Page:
Credit cards are an easy way to pay for items and services, but if you’re not careful, they can also trap you in debt for years. Some, but not all, credit cards have one or more of the potentially harmful features discussed in this article, and certain cards have worse terms than others. Read on to learn how to recognize traps when choosing and using a credit card.
Credit cards typically charge variable rates so the cost of not paying off your balance each month might change drastically, like from 13% to 25%, depending on the index. Even cards that have a “fixed” annual percentage rates (APR) might be fixed for a limited period of time, and then switch to a variable rate.
Also, credit cards often have different APRs for balance transfers, purchases, and cash advances. Some cards offer introductory APRs, as well. The low, introductory APR usually applies for six months and then goes up significantly. If you still have a balance outstanding when the low rate ends, the high rate will apply to the balance as well as new transactions. And, you could lose the low rate if you fail to meet the terms of the contract, like if your payment is late.
Generally, you want to choose the lowest and most stable APR that will apply to the way you plan to use the credit card. For example, if you plan to carry a balance, look at that APR. Even a small difference in the APR can make a big difference in how much you’ll pay.
Credit card companies can charge you over-limit fees if you “opt in,” which means that you agree in advance that the credit card company can allow transactions putting your balance over the credit limit. But if you don’t opt in, the company can’t charge you this kind of fee even if the company processes a transaction over your limit. So, the best strategy to avoid over-limit fees is not to opt in.
If you happen to opt in by mistake, you can revoke the agreement at any time. Though, fees would still apply to over-limit transactions already processed.
Credit card companies routinely charge penalty fees for late payments and payments returned for insufficient funds. The Credit Card Accountability Responsibility and Disclosure (CARD) Act of 2009 limits these fees to the actual amount the violation cost the company, or to a maximum of $27 for the first violation and $38 for a second violation (2017 figures) if it occurred within six billing cycles of the first violation. If you occasionally pay late or sometimes have insufficient funds, compare how much different companies charge for these fees.
In addition, if you go over the limit, your payment is returned, or you have one or more late payments, your interest rate might go up. The default rate then applies to any new balance, not just to the late payment. After a credit card company raises your APR, it has to reevaluate it every six months, but you could still end up paying the default rate for quite a while. And if you’re more than 60 days late with a payment, the default rate can apply to the outstanding balance as well (though you usually can get it reduced on the outstanding balance by making the next six payments on time).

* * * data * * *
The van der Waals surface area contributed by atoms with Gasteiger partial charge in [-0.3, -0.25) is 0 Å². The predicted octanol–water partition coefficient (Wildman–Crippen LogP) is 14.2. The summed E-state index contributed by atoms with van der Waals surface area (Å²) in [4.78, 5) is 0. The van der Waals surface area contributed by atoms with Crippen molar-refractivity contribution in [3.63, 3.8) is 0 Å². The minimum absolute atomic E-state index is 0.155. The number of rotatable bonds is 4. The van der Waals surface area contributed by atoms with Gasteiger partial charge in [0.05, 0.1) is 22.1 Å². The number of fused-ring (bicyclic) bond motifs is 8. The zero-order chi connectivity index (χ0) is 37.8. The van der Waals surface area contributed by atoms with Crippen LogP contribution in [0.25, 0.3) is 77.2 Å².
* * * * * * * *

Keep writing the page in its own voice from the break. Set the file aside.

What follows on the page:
Getting a cash advance or using the convenience checks that a card issuer sends you can be quite costly. Credit cards tend to charge a fee of up to 5% (or a minimum amount like $5 or $10) for taking a cash advance, though some waive the fee on convenience checks. Also, the APR is normally high—around 25%—for cash advances.
Some credit cards charge annual fees, while others don’t. Generally, you should look for one that doesn’t require an annual fee. But if you plan on carrying a balance, a card with an annual fee but a low interest rate may be less expensive than a card with no annual fee but a high interest rate. Also, beware of other fees. New fees seem to pop up all the time.
A grace period lets you avoid all finance charges if you pay your balance in full by the due date. If you don’t get a grace period, the card issuer can impose a finance charge from the date you use your card or from the date each transaction is posted to your account—even if you pay your bill in full each month. Avoid cards that don’t offer a grace period.
Different cards might appear to offer the same APR, but the balance computation method might be different, which could cost you very different amounts. Credit card disclosures have to tell you which method the company uses to determine your monthly charge (the finance charge). The method that results in the lowest balance each month will be the cheapest card for you.
Don’t get lured in by cards that offer bonuses, let you design the card, or give you discounts. If you will pay high interest or could get hit with high fees of various sorts, or if the card uses one of the worst computation methods, you’d be better off without the perks.
Credit card companies must display their credit agreements online. When you go to a credit card company’s website, look for a link that says “Terms and Conditions” or “Pricing and Terms” (you may have to hunt around). Use this information to compare terms between cards.
When you get a credit card application or pre-approved solicitation, the company has to disclose certain terms of the agreement. They could be tucked away on the back of one of the documents, so you might have to do some searching to find them.